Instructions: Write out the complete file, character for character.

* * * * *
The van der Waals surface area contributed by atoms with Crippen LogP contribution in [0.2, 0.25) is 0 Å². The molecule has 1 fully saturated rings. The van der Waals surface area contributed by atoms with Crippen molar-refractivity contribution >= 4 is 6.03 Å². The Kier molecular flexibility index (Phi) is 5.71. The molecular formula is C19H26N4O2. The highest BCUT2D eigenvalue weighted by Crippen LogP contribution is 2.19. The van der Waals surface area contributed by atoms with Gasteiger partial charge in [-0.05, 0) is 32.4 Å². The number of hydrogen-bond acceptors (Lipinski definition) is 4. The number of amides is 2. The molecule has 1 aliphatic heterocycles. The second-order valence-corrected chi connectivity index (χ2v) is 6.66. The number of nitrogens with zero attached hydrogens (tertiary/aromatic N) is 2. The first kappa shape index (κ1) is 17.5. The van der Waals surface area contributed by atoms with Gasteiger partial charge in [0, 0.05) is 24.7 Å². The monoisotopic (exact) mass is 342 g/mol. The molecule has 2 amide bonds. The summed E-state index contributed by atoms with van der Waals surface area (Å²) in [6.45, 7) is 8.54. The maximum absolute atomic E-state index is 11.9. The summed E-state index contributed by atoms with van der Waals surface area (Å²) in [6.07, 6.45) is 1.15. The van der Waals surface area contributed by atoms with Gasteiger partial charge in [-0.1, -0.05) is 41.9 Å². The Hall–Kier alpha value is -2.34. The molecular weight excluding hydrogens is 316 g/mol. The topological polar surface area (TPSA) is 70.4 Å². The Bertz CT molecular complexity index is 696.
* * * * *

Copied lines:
The van der Waals surface area contributed by atoms with Crippen LogP contribution in [0.2, 0.25) is 0 Å². The molecule has 1 fully saturated rings. The van der Waals surface area contributed by atoms with Crippen molar-refractivity contribution >= 4 is 6.03 Å². The Kier molecular flexibility index (Phi) is 5.71. The molecular formula is C19H26N4O2. The highest BCUT2D eigenvalue weighted by Crippen LogP contribution is 2.19. The van der Waals surface area contributed by atoms with Gasteiger partial charge in [-0.05, 0) is 32.4 Å². The number of hydrogen-bond acceptors (Lipinski definition) is 4. The number of amides is 2. The molecule has 1 aliphatic heterocycles. The second-order valence-corrected chi connectivity index (χ2v) is 6.66. The number of nitrogens with zero attached hydrogens (tertiary/aromatic N) is 2. The first kappa shape index (κ1) is 17.5. The van der Waals surface area contributed by atoms with Gasteiger partial charge in [0, 0.05) is 24.7 Å². The monoisotopic (exact) mass is 342 g/mol. The molecule has 2 amide bonds. The summed E-state index contributed by atoms with van der Waals surface area (Å²) in [6.45, 7) is 8.54. The maximum absolute atomic E-state index is 11.9. The summed E-state index contributed by atoms with van der Waals surface area (Å²) in [6.07, 6.45) is 1.15. The van der Waals surface area contributed by atoms with Gasteiger partial charge in [-0.1, -0.05) is 41.9 Å². The Hall–Kier alpha value is -2.34. The molecular weight excluding hydrogens is 316 g/mol. The topological polar surface area (TPSA) is 70.4 Å². The Bertz CT molecular complexity index is 696.